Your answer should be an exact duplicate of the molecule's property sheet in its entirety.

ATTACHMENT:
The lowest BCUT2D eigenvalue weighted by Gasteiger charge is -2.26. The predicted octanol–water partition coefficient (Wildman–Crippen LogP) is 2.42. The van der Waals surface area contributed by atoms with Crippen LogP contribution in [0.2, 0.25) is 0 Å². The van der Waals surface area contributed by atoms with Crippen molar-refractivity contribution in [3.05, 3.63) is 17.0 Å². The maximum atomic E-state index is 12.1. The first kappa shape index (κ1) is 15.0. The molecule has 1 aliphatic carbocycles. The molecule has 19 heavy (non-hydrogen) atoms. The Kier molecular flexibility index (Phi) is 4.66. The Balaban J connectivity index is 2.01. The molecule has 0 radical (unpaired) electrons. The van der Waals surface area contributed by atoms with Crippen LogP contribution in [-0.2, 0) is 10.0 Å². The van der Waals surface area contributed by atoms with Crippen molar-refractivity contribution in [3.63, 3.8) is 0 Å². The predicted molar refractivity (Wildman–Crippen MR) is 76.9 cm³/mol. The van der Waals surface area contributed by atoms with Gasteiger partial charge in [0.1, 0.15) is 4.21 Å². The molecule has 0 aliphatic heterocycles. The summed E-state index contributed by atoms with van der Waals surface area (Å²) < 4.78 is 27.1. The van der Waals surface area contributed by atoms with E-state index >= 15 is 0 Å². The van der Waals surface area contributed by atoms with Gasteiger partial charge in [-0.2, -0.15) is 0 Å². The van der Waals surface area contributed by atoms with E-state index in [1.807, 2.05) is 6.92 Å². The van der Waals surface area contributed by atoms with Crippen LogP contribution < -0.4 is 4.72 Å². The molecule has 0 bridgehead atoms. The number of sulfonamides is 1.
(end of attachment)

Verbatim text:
The lowest BCUT2D eigenvalue weighted by Gasteiger charge is -2.26. The predicted octanol–water partition coefficient (Wildman–Crippen LogP) is 2.42. The van der Waals surface area contributed by atoms with Crippen LogP contribution in [0.2, 0.25) is 0 Å². The van der Waals surface area contributed by atoms with Crippen molar-refractivity contribution in [3.05, 3.63) is 17.0 Å². The maximum atomic E-state index is 12.1. The first kappa shape index (κ1) is 15.0. The molecule has 1 aliphatic carbocycles. The molecule has 19 heavy (non-hydrogen) atoms. The Kier molecular flexibility index (Phi) is 4.66. The Balaban J connectivity index is 2.01. The molecule has 0 radical (unpaired) electrons. The van der Waals surface area contributed by atoms with Crippen LogP contribution in [-0.2, 0) is 10.0 Å². The van der Waals surface area contributed by atoms with Crippen molar-refractivity contribution in [3.63, 3.8) is 0 Å². The predicted molar refractivity (Wildman–Crippen MR) is 76.9 cm³/mol. The van der Waals surface area contributed by atoms with Gasteiger partial charge in [0.1, 0.15) is 4.21 Å². The molecule has 0 aliphatic heterocycles. The summed E-state index contributed by atoms with van der Waals surface area (Å²) < 4.78 is 27.1. The van der Waals surface area contributed by atoms with E-state index >= 15 is 0 Å². The van der Waals surface area contributed by atoms with Gasteiger partial charge in [-0.2, -0.15) is 0 Å². The van der Waals surface area contributed by atoms with E-state index in [1.807, 2.05) is 6.92 Å². The van der Waals surface area contributed by atoms with Crippen LogP contribution < -0.4 is 4.72 Å². The molecule has 0 bridgehead atoms. The number of sulfonamides is 1.